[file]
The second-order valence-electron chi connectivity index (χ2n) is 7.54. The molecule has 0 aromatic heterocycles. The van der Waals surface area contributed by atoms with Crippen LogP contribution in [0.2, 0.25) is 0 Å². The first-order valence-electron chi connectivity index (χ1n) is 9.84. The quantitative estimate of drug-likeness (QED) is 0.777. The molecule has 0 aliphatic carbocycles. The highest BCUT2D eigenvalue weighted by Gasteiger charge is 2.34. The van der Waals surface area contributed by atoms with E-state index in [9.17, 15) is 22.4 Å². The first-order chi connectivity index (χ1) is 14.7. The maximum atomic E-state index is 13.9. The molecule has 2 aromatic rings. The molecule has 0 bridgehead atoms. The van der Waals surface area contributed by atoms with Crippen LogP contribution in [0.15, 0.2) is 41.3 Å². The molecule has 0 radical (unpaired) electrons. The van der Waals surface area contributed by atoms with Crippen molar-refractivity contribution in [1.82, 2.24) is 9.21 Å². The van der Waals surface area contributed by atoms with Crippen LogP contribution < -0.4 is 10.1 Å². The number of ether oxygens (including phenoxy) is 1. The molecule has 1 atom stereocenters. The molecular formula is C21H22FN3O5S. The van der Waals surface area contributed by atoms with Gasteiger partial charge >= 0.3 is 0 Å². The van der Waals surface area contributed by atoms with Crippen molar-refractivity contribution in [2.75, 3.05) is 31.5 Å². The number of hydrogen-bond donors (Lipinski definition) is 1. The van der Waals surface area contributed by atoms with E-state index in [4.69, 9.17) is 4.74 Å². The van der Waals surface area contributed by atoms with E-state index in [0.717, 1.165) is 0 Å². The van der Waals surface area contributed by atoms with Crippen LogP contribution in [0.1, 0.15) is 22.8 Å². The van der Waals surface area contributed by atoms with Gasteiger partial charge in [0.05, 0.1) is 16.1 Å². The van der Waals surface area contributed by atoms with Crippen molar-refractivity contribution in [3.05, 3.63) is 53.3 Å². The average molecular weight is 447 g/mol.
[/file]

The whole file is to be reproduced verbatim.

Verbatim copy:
The second-order valence-electron chi connectivity index (χ2n) is 7.54. The molecule has 0 aromatic heterocycles. The van der Waals surface area contributed by atoms with Crippen LogP contribution in [0.2, 0.25) is 0 Å². The first-order valence-electron chi connectivity index (χ1n) is 9.84. The quantitative estimate of drug-likeness (QED) is 0.777. The molecule has 0 aliphatic carbocycles. The highest BCUT2D eigenvalue weighted by Gasteiger charge is 2.34. The van der Waals surface area contributed by atoms with E-state index in [9.17, 15) is 22.4 Å². The first-order chi connectivity index (χ1) is 14.7. The maximum atomic E-state index is 13.9. The molecule has 2 aromatic rings. The molecule has 0 bridgehead atoms. The van der Waals surface area contributed by atoms with Crippen LogP contribution in [0.15, 0.2) is 41.3 Å². The molecule has 0 radical (unpaired) electrons. The van der Waals surface area contributed by atoms with Crippen molar-refractivity contribution in [1.82, 2.24) is 9.21 Å². The van der Waals surface area contributed by atoms with Crippen LogP contribution < -0.4 is 10.1 Å². The number of ether oxygens (including phenoxy) is 1. The molecule has 1 atom stereocenters. The molecular formula is C21H22FN3O5S. The van der Waals surface area contributed by atoms with Gasteiger partial charge >= 0.3 is 0 Å². The van der Waals surface area contributed by atoms with Crippen molar-refractivity contribution in [2.75, 3.05) is 31.5 Å². The number of hydrogen-bond donors (Lipinski definition) is 1. The van der Waals surface area contributed by atoms with E-state index in [4.69, 9.17) is 4.74 Å². The van der Waals surface area contributed by atoms with E-state index in [0.717, 1.165) is 0 Å². The van der Waals surface area contributed by atoms with Crippen LogP contribution in [0.1, 0.15) is 22.8 Å². The van der Waals surface area contributed by atoms with Gasteiger partial charge in [0.05, 0.1) is 16.1 Å². The van der Waals surface area contributed by atoms with Crippen molar-refractivity contribution in [3.05, 3.63) is 53.3 Å². The average molecular weight is 447 g/mol.